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Emotional Wellbeing Month 2022

Has anyone ever told you that you need to work on your resilience? How about giving you an array of tips on how to ‘bounce back’ during tough times? Annoying right? Look, it’s meant with good intentions. But sometimes, when you’re in a low place, seeing the wood for the trees isn’t as easy as 1,2, namaste. 

My own journey with ‘emotional wellbeing’ came into play around 2014. Something wasn’t right. I had a great job as a primary school teacher, a supportive boyfriend who I have since married, a gorgeous little dog, and I lived by the seaside. I had time for gym, socialising, holidays, you name it, I had the freedom and perceived life to enjoy it all. But still, something wasn’t right. 

I like control, and I am not the best at reaching out for help. I totally see the irony that my job is literally helping people. So my go-to, when things are out of balance, is to focus on my wellbeing, alone. At that time, that meant running a lot, eating well, and drinking less. But still, something wasn’t right. Days pushing the feeling of imbalance turned into weeks, and then months, until eventually I had a full-on breakdown.

I did all I could to sabotage myself. I tried to finish my relationship, I closed down comms with friends and family and I stopped eating and looking after myself. I descended into a pretty dark depression where I thought all kinds of horrible thoughts, which I’m sure you can imagine. I felt like hell and I was confused, but then I remembered I’d encountered this feeling before at university. One sunny afternoon, I walked into my professor’s office and I started crying and I couldn’t stop. He walked me very calmly and gently to the counsellor’s office where I proceeded to start my journey with therapy. In 2014, that memory stirred me to make an appointment with my GP, where I then proceeded to do the crying thing for some time until he gave me some pills and advised that therapy thing again. 

I won’t lie, antidepressants really helped clear the fog. But what I really needed was behaviour change, some kind of tool I could use for myself to ready the storm when it came again. (spoiler alert, another emotional earthquake rocked me in 2021 but this time I was way better prepared for it) 

It’s helpful for us to understand exactly what emotional wellbeing is. It’s defined as the ability to produce positive emotions, moods, thoughts and feelings and adapt when confronted with adversity and stressful situations (BetterUp, 2022) This really, in essence, is resilience. Antidepressants were there to help me correct the chemical imbalance I have in my brain, but I needed something else to help me correct the emotional imbalance. How I deal with tough times is critical to whether I am going to ‘bounce back’ from something or not.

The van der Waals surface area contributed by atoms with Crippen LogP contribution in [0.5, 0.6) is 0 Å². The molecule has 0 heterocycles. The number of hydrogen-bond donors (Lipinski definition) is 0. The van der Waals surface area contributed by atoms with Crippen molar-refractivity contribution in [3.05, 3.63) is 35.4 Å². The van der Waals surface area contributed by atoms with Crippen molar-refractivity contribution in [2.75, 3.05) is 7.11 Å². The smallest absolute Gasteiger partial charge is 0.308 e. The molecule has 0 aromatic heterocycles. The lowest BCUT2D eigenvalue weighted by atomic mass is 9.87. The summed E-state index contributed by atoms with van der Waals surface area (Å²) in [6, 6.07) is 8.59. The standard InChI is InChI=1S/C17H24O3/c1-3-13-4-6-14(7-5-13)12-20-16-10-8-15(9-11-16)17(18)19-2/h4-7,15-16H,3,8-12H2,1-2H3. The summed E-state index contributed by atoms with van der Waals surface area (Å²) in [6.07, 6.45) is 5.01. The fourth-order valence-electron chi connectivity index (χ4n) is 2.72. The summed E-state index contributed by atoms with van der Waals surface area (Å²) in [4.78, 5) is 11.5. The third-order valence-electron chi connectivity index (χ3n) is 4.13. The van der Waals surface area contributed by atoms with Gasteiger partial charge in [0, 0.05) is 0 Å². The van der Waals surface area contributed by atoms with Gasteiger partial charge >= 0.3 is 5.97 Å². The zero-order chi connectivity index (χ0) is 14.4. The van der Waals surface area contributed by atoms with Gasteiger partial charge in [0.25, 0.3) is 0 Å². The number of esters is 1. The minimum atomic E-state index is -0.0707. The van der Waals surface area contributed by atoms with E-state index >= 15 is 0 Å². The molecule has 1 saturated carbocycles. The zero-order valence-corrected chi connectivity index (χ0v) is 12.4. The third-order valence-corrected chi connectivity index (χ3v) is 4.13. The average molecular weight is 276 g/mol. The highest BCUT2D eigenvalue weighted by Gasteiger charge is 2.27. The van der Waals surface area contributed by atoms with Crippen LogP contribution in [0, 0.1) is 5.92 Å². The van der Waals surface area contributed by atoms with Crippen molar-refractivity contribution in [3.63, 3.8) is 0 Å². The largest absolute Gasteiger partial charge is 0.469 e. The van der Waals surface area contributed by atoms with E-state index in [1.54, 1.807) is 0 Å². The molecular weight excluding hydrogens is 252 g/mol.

So how have I done this? I’ve literally made it my mission to check in with myself, learn about emotional resilience, and try as much as I can to take better care of myself. It starts with looking out for yourself, in all honesty. It’s knowing that when things feel weird, you need to dedicate some time that day to working out what or why, and actively help yourself find healthier ways to move through that experience. When it happened again in 2021 I knew what to do. I was straight on the phone to the GP where I was honest about every feeling, thought and emotion. I also paid particular attention to the environment I was in both physically and mentally, opened up more to friends, and spent time on myself. I’ve since learned that mental health and emotional wellbeing imbalances run in my family, and by being open to what’s happening, I’ve found so many more of my closest friends have struggled with their wellbeing too and we’ve been able to share that experience together. 

For me, it’s being okay with the fact I am on antidepressants again after a 10-year break, and it’s not giving myself a specified timeline as to when I ‘need to come off of them.’ There is nothing wrong with meds, they can really help. It’s knowing that looking out for me means I can be a better mother and partner, a better friend, a better colleague even. It’s getting out of the damn house every day for a walk, even if it’s just 20 minutes. It’s responding instead of reacting, and being deeply in tune with my emotions so that when I’m feeling strongly about something, I am creating space for myself to explore why. I am trying, as much as possible, to not bury or ignore and to ensure I work on my emotional wellbeing with others as opposed to alone. 

Some great links for further reading:

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Aimee Young
Aimee Young

Global L&D Manager at Snowplow

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